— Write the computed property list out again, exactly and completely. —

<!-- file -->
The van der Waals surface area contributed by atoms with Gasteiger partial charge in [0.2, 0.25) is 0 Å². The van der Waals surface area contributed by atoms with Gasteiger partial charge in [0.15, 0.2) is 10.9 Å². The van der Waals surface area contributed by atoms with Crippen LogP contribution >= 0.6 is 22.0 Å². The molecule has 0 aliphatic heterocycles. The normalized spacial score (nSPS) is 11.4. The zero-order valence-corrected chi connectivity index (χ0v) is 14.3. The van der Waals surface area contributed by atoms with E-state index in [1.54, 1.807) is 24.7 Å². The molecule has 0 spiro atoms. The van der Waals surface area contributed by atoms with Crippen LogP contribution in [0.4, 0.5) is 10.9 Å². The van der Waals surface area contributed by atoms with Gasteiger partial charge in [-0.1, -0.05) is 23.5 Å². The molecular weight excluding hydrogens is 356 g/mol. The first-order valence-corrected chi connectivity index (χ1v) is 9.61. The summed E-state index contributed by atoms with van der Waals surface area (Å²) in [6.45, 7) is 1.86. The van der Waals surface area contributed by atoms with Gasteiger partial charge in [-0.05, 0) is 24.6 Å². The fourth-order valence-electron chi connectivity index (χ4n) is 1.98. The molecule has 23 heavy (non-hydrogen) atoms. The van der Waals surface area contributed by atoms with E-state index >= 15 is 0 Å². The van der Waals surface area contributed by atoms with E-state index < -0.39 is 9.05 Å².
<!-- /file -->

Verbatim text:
The van der Waals surface area contributed by atoms with Gasteiger partial charge in [0.2, 0.25) is 0 Å². The van der Waals surface area contributed by atoms with Gasteiger partial charge in [0.15, 0.2) is 10.9 Å². The van der Waals surface area contributed by atoms with Crippen LogP contribution >= 0.6 is 22.0 Å². The molecule has 0 aliphatic heterocycles. The normalized spacial score (nSPS) is 11.4. The zero-order valence-corrected chi connectivity index (χ0v) is 14.3. The van der Waals surface area contributed by atoms with E-state index in [1.54, 1.807) is 24.7 Å². The molecule has 0 spiro atoms. The van der Waals surface area contributed by atoms with Crippen LogP contribution in [0.4, 0.5) is 10.9 Å². The van der Waals surface area contributed by atoms with Gasteiger partial charge in [-0.1, -0.05) is 23.5 Å². The molecular weight excluding hydrogens is 356 g/mol. The first-order valence-corrected chi connectivity index (χ1v) is 9.61. The summed E-state index contributed by atoms with van der Waals surface area (Å²) in [6.45, 7) is 1.86. The van der Waals surface area contributed by atoms with Gasteiger partial charge in [-0.05, 0) is 24.6 Å². The fourth-order valence-electron chi connectivity index (χ4n) is 1.98. The molecule has 23 heavy (non-hydrogen) atoms. The van der Waals surface area contributed by atoms with E-state index >= 15 is 0 Å². The van der Waals surface area contributed by atoms with E-state index < -0.39 is 9.05 Å².